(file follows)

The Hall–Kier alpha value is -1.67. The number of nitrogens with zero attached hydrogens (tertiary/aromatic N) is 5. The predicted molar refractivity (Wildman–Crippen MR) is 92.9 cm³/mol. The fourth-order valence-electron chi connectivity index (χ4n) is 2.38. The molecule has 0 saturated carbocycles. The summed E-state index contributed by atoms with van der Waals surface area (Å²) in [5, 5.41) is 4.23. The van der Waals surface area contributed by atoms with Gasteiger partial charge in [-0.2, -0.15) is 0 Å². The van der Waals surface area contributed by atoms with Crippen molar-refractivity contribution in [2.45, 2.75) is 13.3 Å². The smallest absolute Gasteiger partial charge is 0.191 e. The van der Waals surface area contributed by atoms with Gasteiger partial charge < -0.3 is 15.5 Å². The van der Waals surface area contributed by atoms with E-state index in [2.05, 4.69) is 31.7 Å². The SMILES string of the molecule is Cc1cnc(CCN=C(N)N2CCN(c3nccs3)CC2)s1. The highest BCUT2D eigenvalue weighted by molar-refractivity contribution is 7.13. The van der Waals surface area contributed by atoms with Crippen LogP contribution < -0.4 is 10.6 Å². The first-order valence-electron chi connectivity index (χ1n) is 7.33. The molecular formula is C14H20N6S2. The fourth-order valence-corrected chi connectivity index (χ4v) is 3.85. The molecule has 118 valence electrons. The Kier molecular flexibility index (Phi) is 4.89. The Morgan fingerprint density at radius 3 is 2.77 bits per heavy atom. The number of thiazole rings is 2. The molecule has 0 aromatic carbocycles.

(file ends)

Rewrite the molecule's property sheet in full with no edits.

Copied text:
The Hall–Kier alpha value is -1.67. The number of nitrogens with zero attached hydrogens (tertiary/aromatic N) is 5. The predicted molar refractivity (Wildman–Crippen MR) is 92.9 cm³/mol. The fourth-order valence-electron chi connectivity index (χ4n) is 2.38. The molecule has 0 saturated carbocycles. The summed E-state index contributed by atoms with van der Waals surface area (Å²) in [5, 5.41) is 4.23. The van der Waals surface area contributed by atoms with Gasteiger partial charge in [-0.2, -0.15) is 0 Å². The van der Waals surface area contributed by atoms with Crippen molar-refractivity contribution in [2.45, 2.75) is 13.3 Å². The smallest absolute Gasteiger partial charge is 0.191 e. The van der Waals surface area contributed by atoms with Gasteiger partial charge < -0.3 is 15.5 Å². The van der Waals surface area contributed by atoms with E-state index in [2.05, 4.69) is 31.7 Å². The SMILES string of the molecule is Cc1cnc(CCN=C(N)N2CCN(c3nccs3)CC2)s1. The highest BCUT2D eigenvalue weighted by molar-refractivity contribution is 7.13. The van der Waals surface area contributed by atoms with Crippen LogP contribution < -0.4 is 10.6 Å². The first-order valence-electron chi connectivity index (χ1n) is 7.33. The molecular formula is C14H20N6S2. The fourth-order valence-corrected chi connectivity index (χ4v) is 3.85. The molecule has 118 valence electrons. The Kier molecular flexibility index (Phi) is 4.89. The Morgan fingerprint density at radius 3 is 2.77 bits per heavy atom. The number of thiazole rings is 2. The molecule has 0 aromatic carbocycles.